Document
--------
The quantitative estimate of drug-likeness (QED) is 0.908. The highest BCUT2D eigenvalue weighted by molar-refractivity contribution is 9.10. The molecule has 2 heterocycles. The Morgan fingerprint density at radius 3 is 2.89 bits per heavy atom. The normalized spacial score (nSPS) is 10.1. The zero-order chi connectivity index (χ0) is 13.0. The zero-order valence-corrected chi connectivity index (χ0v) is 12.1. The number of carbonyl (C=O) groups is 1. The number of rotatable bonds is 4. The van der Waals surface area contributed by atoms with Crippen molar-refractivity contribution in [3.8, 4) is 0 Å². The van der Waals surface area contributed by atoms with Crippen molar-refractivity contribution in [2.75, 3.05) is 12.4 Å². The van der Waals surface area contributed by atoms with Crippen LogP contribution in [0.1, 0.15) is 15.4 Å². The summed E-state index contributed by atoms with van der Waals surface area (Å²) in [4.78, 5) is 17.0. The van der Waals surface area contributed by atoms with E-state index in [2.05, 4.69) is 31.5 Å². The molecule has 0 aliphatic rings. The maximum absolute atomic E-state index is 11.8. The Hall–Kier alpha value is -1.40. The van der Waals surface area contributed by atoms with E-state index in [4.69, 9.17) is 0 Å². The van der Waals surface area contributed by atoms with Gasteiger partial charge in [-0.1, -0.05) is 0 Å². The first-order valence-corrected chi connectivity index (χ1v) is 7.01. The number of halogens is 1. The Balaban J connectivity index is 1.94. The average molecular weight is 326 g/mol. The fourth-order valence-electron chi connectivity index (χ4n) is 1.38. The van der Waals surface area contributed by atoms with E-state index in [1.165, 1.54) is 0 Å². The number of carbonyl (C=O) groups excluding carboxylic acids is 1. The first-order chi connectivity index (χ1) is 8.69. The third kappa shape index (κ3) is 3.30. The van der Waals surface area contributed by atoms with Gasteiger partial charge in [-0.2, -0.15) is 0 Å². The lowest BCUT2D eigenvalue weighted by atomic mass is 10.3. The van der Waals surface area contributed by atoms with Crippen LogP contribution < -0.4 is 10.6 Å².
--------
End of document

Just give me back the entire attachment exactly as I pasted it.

The quantitative estimate of drug-likeness (QED) is 0.908. The highest BCUT2D eigenvalue weighted by molar-refractivity contribution is 9.10. The molecule has 2 heterocycles. The Morgan fingerprint density at radius 3 is 2.89 bits per heavy atom. The normalized spacial score (nSPS) is 10.1. The zero-order chi connectivity index (χ0) is 13.0. The zero-order valence-corrected chi connectivity index (χ0v) is 12.1. The number of carbonyl (C=O) groups is 1. The number of rotatable bonds is 4. The van der Waals surface area contributed by atoms with Crippen molar-refractivity contribution in [3.8, 4) is 0 Å². The van der Waals surface area contributed by atoms with Crippen molar-refractivity contribution in [2.75, 3.05) is 12.4 Å². The van der Waals surface area contributed by atoms with Crippen LogP contribution in [0.1, 0.15) is 15.4 Å². The summed E-state index contributed by atoms with van der Waals surface area (Å²) in [4.78, 5) is 17.0. The van der Waals surface area contributed by atoms with E-state index in [2.05, 4.69) is 31.5 Å². The molecule has 0 aliphatic rings. The maximum absolute atomic E-state index is 11.8. The Hall–Kier alpha value is -1.40. The van der Waals surface area contributed by atoms with E-state index in [4.69, 9.17) is 0 Å². The van der Waals surface area contributed by atoms with Gasteiger partial charge in [-0.1, -0.05) is 0 Å². The first-order valence-corrected chi connectivity index (χ1v) is 7.01. The number of halogens is 1. The Balaban J connectivity index is 1.94. The average molecular weight is 326 g/mol. The fourth-order valence-electron chi connectivity index (χ4n) is 1.38. The van der Waals surface area contributed by atoms with E-state index in [1.165, 1.54) is 0 Å². The number of carbonyl (C=O) groups excluding carboxylic acids is 1. The first-order chi connectivity index (χ1) is 8.69. The third kappa shape index (κ3) is 3.30. The van der Waals surface area contributed by atoms with Gasteiger partial charge in [-0.2, -0.15) is 0 Å². The lowest BCUT2D eigenvalue weighted by atomic mass is 10.3. The van der Waals surface area contributed by atoms with Crippen LogP contribution < -0.4 is 10.6 Å².